Wednesday, May 6, 2009

Ritter Vulnerable

Governor Bill Ritter’s approval rating has dropped again, and is now nearing only two out of five voters (41%). This is the third reported decline since the Public Policy Polling firm began publishing Ritter’s approval rating in December 2008.

Although the firm’s methodology is unique, and before a definitive observation can made, additional polling firms will need to weigh in the trend is clearly down.

Ritter has struggled through a difficult legislative session, appearing to be behind the economic crisis and seldom in front. His administration’s initial estimate of the downturn was ridiculously low and his budget cut suggestions inadequate or mostly ignored. He weighed in on the Pinnacol controversy late, looking like a follower and not a leader.

His selection of Michael Bennet to replace Senator, now Interior Secretary, Ken Salazar, still rankles the base of the party. And, his support for unionization of state employees and then tightening down on gas and oil industry operating procedures remain sore points among state business leaders, souring their potential support of his economic development efforts and new transportation expenditures.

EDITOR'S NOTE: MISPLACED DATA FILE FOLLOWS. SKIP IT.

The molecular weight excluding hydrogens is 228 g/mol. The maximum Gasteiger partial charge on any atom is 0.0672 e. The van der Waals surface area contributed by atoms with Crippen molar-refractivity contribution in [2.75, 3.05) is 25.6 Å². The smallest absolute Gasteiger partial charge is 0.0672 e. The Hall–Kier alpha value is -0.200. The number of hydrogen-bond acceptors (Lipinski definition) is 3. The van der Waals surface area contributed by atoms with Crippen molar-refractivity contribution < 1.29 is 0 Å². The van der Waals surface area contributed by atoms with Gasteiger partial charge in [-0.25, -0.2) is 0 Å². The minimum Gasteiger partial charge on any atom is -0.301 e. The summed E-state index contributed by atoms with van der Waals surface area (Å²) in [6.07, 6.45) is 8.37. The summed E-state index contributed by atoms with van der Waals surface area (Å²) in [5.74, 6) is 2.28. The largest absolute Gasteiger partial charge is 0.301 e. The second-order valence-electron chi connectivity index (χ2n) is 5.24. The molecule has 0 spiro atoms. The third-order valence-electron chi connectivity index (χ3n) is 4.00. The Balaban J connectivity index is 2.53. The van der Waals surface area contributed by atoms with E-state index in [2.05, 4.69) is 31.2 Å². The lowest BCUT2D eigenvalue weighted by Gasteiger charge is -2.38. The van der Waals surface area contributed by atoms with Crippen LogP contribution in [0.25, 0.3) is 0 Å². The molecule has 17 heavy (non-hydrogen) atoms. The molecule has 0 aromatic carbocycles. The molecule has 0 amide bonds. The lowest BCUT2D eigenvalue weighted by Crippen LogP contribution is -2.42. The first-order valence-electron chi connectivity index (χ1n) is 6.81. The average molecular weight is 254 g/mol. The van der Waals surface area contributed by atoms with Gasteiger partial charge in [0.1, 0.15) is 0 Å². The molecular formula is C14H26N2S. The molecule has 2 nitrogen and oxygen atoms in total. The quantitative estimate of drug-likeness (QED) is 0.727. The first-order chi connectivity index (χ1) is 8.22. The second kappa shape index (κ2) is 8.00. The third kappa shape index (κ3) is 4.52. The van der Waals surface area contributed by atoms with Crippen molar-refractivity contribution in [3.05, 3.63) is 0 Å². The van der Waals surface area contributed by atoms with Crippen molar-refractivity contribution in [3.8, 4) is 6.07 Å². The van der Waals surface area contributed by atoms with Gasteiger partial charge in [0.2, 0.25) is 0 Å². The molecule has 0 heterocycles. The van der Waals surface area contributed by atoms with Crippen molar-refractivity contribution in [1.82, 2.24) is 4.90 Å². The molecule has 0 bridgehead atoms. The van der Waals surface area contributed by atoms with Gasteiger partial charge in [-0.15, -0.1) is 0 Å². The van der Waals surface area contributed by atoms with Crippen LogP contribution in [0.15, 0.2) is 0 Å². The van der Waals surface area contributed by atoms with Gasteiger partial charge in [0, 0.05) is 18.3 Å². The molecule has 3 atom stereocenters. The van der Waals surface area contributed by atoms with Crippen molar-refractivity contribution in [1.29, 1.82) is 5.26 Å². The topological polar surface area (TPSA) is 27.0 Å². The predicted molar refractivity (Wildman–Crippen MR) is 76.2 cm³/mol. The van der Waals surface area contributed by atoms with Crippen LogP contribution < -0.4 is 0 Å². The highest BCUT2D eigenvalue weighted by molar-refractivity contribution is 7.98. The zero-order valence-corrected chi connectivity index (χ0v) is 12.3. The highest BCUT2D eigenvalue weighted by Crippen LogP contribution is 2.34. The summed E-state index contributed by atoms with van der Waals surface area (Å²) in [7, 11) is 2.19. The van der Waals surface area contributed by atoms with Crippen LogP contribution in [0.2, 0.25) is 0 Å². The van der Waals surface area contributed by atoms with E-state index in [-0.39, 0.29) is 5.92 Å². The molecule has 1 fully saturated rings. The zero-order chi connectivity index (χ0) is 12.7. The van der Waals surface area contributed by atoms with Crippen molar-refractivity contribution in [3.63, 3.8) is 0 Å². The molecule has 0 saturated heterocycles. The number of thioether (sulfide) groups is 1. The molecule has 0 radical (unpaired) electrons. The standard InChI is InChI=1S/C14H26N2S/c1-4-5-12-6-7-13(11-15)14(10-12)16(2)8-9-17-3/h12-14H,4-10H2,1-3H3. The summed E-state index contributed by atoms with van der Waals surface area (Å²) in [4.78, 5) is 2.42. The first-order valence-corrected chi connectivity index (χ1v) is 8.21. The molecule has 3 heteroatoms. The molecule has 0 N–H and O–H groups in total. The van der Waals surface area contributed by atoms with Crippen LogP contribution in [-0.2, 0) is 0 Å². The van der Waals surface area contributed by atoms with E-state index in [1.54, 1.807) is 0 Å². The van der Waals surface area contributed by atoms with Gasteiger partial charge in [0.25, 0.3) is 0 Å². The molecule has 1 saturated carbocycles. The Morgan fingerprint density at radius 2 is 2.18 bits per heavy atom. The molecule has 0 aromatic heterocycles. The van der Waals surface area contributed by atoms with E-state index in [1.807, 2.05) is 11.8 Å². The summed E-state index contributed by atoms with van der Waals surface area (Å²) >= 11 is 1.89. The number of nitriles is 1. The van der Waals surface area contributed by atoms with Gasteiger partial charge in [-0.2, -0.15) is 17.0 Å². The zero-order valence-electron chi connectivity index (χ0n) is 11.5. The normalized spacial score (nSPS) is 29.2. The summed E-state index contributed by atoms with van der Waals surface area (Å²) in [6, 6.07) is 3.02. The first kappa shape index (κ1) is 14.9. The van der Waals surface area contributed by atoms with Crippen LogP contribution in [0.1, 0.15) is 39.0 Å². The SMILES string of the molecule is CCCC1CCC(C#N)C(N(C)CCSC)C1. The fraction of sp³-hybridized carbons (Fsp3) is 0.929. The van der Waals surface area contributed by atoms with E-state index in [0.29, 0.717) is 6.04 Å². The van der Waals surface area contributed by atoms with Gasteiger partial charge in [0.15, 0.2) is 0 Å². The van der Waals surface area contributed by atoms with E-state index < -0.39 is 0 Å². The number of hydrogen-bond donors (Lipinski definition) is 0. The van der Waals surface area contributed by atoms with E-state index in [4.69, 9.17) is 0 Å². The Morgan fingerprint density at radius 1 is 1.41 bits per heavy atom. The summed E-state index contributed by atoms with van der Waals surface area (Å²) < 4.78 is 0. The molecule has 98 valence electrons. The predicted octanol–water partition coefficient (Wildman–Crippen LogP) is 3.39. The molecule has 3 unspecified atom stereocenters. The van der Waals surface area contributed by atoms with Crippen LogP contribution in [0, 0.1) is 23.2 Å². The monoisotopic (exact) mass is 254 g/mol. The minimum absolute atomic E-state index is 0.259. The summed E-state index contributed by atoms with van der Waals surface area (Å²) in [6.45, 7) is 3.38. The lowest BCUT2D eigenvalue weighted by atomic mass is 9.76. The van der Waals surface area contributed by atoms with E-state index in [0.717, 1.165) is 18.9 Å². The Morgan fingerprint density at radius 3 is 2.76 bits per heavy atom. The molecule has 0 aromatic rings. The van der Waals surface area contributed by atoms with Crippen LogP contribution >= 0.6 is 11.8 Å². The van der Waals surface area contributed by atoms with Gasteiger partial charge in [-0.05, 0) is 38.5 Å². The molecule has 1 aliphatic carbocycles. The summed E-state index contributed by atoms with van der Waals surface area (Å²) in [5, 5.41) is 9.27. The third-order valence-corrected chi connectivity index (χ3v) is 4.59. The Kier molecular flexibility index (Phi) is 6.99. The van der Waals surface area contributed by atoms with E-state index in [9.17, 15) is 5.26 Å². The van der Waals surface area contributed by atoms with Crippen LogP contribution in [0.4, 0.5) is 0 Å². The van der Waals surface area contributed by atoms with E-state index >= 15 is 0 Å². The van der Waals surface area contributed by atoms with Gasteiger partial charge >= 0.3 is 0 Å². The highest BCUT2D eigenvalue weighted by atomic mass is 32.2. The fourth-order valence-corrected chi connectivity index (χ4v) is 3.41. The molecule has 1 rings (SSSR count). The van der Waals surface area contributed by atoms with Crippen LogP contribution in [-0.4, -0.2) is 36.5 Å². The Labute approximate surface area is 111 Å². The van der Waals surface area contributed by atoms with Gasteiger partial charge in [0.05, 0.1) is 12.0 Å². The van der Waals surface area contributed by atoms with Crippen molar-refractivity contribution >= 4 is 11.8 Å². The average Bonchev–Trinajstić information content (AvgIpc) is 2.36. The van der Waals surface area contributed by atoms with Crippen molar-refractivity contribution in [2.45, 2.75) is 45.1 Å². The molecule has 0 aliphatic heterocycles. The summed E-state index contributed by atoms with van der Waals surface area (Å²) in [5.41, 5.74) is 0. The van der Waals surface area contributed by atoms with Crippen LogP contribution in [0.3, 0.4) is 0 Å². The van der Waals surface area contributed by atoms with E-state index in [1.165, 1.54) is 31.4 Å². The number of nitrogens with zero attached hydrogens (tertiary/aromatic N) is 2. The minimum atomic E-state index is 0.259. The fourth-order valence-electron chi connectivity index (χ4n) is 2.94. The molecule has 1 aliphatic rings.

However, in spite of poor approval numbers, governors tend to be re-elected in Colorado, and there is no doubt Ritter is working very hard to appeal the Democratic Party’s and state’s various interest groups. In addition, President Obama and the Democratic agenda in Washington remain popular and with considerable momentum, creating a positive environment for local Democratic officials.

Tuesday, May 5, 2009

Cal Pushed Out

Cal Marsella, architect of the FasTracks financing program, was pushed out of RTD by the forces that want to engineer the second largest tax increase in the state’s modern history – another 0.04 percentage point increase in the RTD sales tax for 55 percent of the state’s voters (metro area).

Marsella had become the target for critics of the transit agency’s shaky financing scheme that had made massive promises in an effort to attract regional political and voter support, but was only able to increase the sales tax to fund about half the program. The 0.04 percentage point increase in 2004 was the largest sales tax election up to that time ($160 million collected annually).